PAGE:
The Spirit of the International Polar Year in Arctic International Cooperation

share

By Yao Tang
Assistant Professor, Polar Research Institute of China
[email protected]

Posted April 23, 2021

View series

Modern polar scientific expeditions originated with the first International Polar Year in 1882–1883 and have developed further during each of the three subsequent International Polar Years, the most recent in 2007–2008.

The idea for the first International Polar Year can be traced back to the 1870s, when the Austro-Hungarian military officer Karl Weyprecht campaigned for ship-borne expeditions to be replaced with a multinational network of land-based Arctic observatories or geophysical stations following the “failure” of an Arctic expedition he had led with another officer.1 As a result of Weyprecht’s campaign, during the first International Polar Year 11 European nations combined their expeditions to study meteorology and magnetic phenomena in the Arctic.2                                      

Arctic explorer Karl Weyprecht, progenitor of the International Polar Year.

Today, too, it is important to think about how to deepen international cooperation in the Arctic through science. For example, China’s Arctic Policy notes that “China will improve the capacity and capability in scientific research on the Arctic, [and] pursue a deeper understanding and knowledge of Arctic science.”

By joining the recent Multidisciplinary drifting Observatory for the Study of Arctic Climate (MOSAiC), countries like China, Japan, and Korea successfully collaborated in a winter Arctic research expedition. Obviously, such large-scale research projects cannot be completed by a single country alone; hundreds of researchers from 20 countries were involved in the MOSAiC project, even amid the COVID-19 pandemic. To some extent it was reminiscent of the second International Polar Year in 1932–1933, when 40 nations participated despite the fact that the Great Depression was in full swing.3

MOSAiC expedition researchers move instruments over sea ice. Photo: Alfred-Wegener-Institut/Lianna Nixon.

The spirit of the International Polar Year today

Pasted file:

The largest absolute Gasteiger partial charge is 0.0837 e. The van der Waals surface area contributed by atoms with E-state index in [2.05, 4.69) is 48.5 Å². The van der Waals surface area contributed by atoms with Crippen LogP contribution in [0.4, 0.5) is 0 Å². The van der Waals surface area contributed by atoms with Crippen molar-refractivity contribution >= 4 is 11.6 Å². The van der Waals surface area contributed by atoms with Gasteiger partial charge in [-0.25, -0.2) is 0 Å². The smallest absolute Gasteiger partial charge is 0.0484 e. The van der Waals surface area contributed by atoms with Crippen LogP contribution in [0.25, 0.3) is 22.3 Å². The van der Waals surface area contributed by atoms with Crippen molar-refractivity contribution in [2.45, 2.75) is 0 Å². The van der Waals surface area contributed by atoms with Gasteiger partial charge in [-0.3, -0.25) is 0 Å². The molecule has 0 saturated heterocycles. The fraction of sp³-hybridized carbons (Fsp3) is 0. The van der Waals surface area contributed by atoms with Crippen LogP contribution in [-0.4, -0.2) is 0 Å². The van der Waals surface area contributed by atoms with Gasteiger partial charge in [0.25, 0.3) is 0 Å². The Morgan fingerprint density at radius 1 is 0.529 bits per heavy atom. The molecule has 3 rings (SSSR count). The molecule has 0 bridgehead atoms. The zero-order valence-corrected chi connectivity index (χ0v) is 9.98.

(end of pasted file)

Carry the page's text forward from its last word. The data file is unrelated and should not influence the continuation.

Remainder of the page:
Once again, we should be promoting the cooperative spirit of the International Polar Year. One of the emerging issues in the Arctic, for example, is whether the signatories of the Agreement to Prevent Unregulated High Seas Fisheries in the Central Arctic Ocean can effectively implement the agreement. One former Korean official has suggested that China, Japan, and Korea could lead scientific surveys of fisheries in the Central Arctic Ocean with their research icebreakers.4

An Arctic scientific expedition involving icebreakers from different countries would be of great significance. Currently, the three countries combined have at least four research icebreakers operating in the Arctic, and a Russian icebreaker participated in MOSAiC in the summer of 2020 by carrying scientific personnel.

The Asian Forum for Polar Sciences (AFoPS), a nongovernmental organization established in 2004, provides another example for understanding the spirit of the International Polar Year. AFoPS, which consists of six members and four observers, has realized multilateral research and logistics cooperation that would have been previously unimaginable.

Participants at an Asian Forum for Polar Sciences meeting in 2018. Photo: afops.org.

Polar scientists from Thailand, for example, were invited as observers to the sixth AFoPS meeting in Malaysia in 2007.5 Then China and Thailand signed a memorandum of understanding regarding Antarctic cooperation in 2013. Later, Thai scientists participated in Chinese Antarctic research expeditions. Thus, by using such step-by-step approaches, more countries can be involved in polar research expeditions, which is consistent with one of the objectives of AFoPS. Member countries can work together to encourage more Asian countries’ involvement in polar science.

Since many countries still lack the capability to participate in Arctic international collaboration, multilateral research and logistics cooperation is of the utmost importance in the next decade. Therefore, we should pay attention to cooperation not only in intergovernmental platforms such as the Arctic Council but also in nongovernmental platforms such as the AFoPS.

It has been more than a century since the first International Polar Year, but the idea still offers wisdom for future Arctic international cooperation.

The views expressed are those of the author and do not necessarily reflect the policies or positions of the East-West Center or of any other organization.
 


References

1 Rip Bulkeley, “The First Three Polar Years—A General Overview,” in Susan Barr, Cornelia Lüdecke (eds.), The History of the International Polar Years (IPYs), Heidelberg: Springer, 2010, pp. 2–3.

2 Paul Arthur Berkman, Science into Policy: Global Lessons from Antarctica, San Diego: Academic Press, 2002, p. 51.

3 Rip Bulkeley, “The First Three Polar Years—A General Overview,” in Susan Barr, Cornelia Lüdecke (eds.), The History of the International Polar Years (IPYs), Heidelberg: Springer, 2010, p. 4.

4 Yoon Hyung Kim, Oran R. Young, Robert W. Corell, Jong Deog Kim, Arild Moe, and David L. VanderZwaag, “Overview: Arctic 2030 and Beyond—Pathways to the Future,” in Robert W. Corell, Jong Deog Kim, Yoon Hyung Kim, Arild Moe, David L. VanderZwaag, Oran R. Young (eds.), The Arctic in World Affairs: A North Pacific Dialogue on Arctic 2030 and Beyond—Pathways to the Future, Busan, Honolulu: Korea Maritime Institute, East-West Center, 2018, p. 21.

5 Yeadong Kim, Jihoon Jeong, “The Development of the Asian Forum for Polar Sciences (AFoPS),” Polar Science, Vol. 9, No. 4, 2015, p. 340.

 

View series